Le Village Sur La Colline (c.1925)
MAURICE CHABAS (1862-1947)
Oil on panel; signed bottom left
In period frame
French painter Maurice Chabas was born in Nantes 1862 and studied at the Académie Julian. He debuted at the Salon des Artistes Français in 1885 (an event at which he would continue to exhibit until 1913) and became a prominent artistic figure in interbellum France. He co-founded the Salon de Tuileries in 1923, alongside artists such as Charles Dufresne (1876–1936) by which time Chabas had already begun to experiment with elements of the neo-impressionistic style. It was during this period, however, that he began in earnest to place particular emphasis on the spiritual elements of his paintings. In a letter of 1935, Chabas writes, ‘Humanity as it is currently requires a higher ideal. We can no longer live in imbalance creating the disharmony that leads to destruction and death. It takes the Spirit to give life to matter and works’. It was also in this interval that, in recognition of his achievements, Maurice Chabas was invested as a Chevalier of the Légion d’Honneur. In the last years of his life, Maurice Chabas became something of a recluse, segregating himself from the outside world including his family devoting himself to his contemplation of the relationship between art, the spiritual and the divine. He would sustain this hermitic mode de vie until his death in Versailles in December 1947.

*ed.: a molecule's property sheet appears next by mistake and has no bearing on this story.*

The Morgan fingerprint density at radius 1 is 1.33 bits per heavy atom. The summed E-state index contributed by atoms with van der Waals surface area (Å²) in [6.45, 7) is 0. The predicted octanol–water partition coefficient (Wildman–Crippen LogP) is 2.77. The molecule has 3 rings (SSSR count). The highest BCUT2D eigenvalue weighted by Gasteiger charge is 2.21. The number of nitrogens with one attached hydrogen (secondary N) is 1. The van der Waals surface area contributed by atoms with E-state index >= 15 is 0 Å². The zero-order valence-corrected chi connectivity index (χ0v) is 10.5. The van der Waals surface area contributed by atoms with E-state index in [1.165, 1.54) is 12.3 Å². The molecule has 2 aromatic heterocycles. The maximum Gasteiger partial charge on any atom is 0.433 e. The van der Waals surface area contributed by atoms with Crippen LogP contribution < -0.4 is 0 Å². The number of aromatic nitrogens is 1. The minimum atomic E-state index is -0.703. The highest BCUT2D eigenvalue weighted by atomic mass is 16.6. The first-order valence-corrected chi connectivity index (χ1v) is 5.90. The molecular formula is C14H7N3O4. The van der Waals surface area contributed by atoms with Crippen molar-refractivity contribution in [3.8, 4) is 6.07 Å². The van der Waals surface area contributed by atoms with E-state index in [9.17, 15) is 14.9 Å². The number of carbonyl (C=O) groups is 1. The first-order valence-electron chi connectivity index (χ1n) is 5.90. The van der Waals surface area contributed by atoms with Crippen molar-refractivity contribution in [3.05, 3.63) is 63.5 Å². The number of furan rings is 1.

Maurice Chabas’s work has been offered at auction multiple times, the record price being $18,437 USD for Bateaux sur une fleuve, probablement autour de Bougival, sold at Christie’s Paris in 2006.